Bonuses and commission are two types of pay used to motivate and reward employees. Although they’re both considered forms of compensation and are separate from base pay, they have important differences.
These pay structures are often used in sales jobs. Bonuses and commission can incentivize teams to sell more services or products by ensuring that top sellers earn more than lower-performing peers.
But figuring out pay can become challenging for both employers and their staffs when differing pay structures introduce complexities. Here’s a simplified guide to help you understand the difference between bonus and commission pay.
Understanding bonuses and commission
What is the difference between bonus and commission pay? First, let’s consider how they’re similar. Both are types of variable pay, or compensation that’s determined by sales performance and is given in addition to fixed, or base, pay. With that in mind, here’s a closer look at how the two differ.
A bonus is a sum of money that a company pays its employees at a specific time. In some organizations, employee bonuses are paid to all or a majority of workers during the holiday season. Sales bonuses are different, however. These awards are distributed to sales staff as a fixed amount of money for reaching a specific goal. They can be given to individual employees for reaching personal goals, or to an entire department upon meeting a company-wide goal.
There are several bonus structures companies may use, including:
- A percentage of a salary: In this approach, the employer adds a certain percentage of the employee’s base salary to their pay for meeting a certain goal. For instance, they might earn 4% of their base pay as a bonus.
- Bonus off commission: This sales bonus is paid based on the amount of revenue an employee generates. For example, they might earn $10,000 for a $100,000 deal. They could also earn a bonus for a number of units sold. The bonus amount is typically a percentage of a specific revenue milestone.
- Customer lifetime retention bonus: For companies looking to reduce churn, this bonus can be used to encourage sales teams to focus on customer retention. For example, employers might pay a specific amount for every customer who renews their contract.
- Annual performance bonus: Awarded to employees who go above and beyond for an organization, this type of bonus might be given when someone far exceeds their quota.
- Bonus for a specific product or service: When there’s a certain item or service companies are looking to promote, offering a sales bonus for employees who sell it can be a great motivator. An employer might offer a reward for each time they sell a new product, for example. These incentives are typically only given for short periods of time.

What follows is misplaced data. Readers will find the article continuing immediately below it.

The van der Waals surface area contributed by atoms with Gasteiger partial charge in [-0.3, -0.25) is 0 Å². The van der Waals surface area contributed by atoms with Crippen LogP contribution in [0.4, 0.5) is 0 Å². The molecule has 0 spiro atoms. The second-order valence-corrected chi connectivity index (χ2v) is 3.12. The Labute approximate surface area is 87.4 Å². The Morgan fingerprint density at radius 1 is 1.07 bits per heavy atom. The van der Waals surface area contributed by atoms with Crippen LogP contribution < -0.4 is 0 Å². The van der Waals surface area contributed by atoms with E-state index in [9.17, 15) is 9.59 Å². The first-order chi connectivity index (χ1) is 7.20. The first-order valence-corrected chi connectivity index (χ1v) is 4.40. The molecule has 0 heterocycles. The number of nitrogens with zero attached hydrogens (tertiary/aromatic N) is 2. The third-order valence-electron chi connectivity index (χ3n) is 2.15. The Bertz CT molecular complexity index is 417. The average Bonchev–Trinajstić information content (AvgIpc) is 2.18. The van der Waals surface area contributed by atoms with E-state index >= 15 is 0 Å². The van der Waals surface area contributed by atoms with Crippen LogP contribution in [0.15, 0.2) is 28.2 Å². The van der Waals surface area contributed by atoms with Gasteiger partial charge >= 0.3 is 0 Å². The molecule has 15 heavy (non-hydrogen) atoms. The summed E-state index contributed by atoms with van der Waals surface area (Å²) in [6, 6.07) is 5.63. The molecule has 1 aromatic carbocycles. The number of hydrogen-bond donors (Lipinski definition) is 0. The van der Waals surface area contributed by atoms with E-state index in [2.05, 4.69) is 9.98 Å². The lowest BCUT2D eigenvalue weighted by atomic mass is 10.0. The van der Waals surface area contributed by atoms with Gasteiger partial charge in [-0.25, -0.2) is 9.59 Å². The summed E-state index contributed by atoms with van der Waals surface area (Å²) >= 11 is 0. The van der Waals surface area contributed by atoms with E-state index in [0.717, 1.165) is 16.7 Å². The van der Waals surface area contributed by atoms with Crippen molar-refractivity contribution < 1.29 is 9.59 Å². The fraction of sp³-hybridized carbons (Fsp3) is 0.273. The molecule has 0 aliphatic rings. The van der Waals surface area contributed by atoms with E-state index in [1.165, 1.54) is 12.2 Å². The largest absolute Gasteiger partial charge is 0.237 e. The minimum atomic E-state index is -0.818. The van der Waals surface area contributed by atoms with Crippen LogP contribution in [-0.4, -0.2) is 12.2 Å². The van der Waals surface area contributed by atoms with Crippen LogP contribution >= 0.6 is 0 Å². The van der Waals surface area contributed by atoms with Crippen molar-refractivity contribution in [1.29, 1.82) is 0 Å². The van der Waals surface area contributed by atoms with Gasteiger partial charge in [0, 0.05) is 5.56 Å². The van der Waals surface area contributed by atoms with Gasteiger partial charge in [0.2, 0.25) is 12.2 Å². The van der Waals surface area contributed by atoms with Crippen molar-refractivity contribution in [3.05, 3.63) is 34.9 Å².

In general, bonuses are easily tied to goals and are ideal for mature companies with an established brand presence. Commissions, on the other hand, can be strong motivators to help start-ups move through growth phases. Let’s take a closer look at what they entail.
Commission can be slightly more complex than bonuses, as they’re determined by a specific rate that may vary based on several factors. Employers often determine commission rates based on certain accomplishments achieved during a set time period. For example, a car sales associate might earn a certain commission for selling 24 cars in one month.
Like bonuses, there are several different approaches employers can
take for commission, including:
- Straight commission: Employers pay this type of commission according to the number of sales an associate generates, based on a pre-determined pay rate they set.
- Variable commission: This type of commission depends on the income that an employer deducts directly from the sales earned. For example, employees might receive a certain percentage of revenue for each sale made, which can vary from one item or service to the next.
- Salary plus commission: With this type of commission, employees receive a base salary in addition to a specific commission based on how many sales they generate.
Are bonuses and commission taxed the same?
Even the most straightforward bonus and commission structures can add complexity to a company’s payroll processes. Additionally, taxes for these forms of variable pay are calculated at a different rate than other income. For this reason, it’s critical for employers who offer variable pay to stay up-to-date with tax regulations to remain in compliance.
In general, bonuses and commissions are taxed the same way. The IRS classifies bonuses and commissions as supplemental wages and levies a flat 22% federal withholding rate for this pay. Just as organizations hold back a portion of their employees’ paycheck to prepay taxes, the same must be done for bonus checks and commissions.
Employers can either use the percentage method or the aggregate method to calculate taxes for bonuses and commission. In the percentage method, a flat 22% (or 37% for values exceeding $1 million) is deducted from the bonus or commissions. In the aggregate method, the commission or bonus is added to the regular wages. Then, the employer calculates taxes using regular income tax rates.
If your business is looking to simplify payroll and tax compliance for commission, bonuses, and overall compensation, allow us to help. Try Oyster’s global payroll tool to see how we can make global payments and compliance hassle-free.
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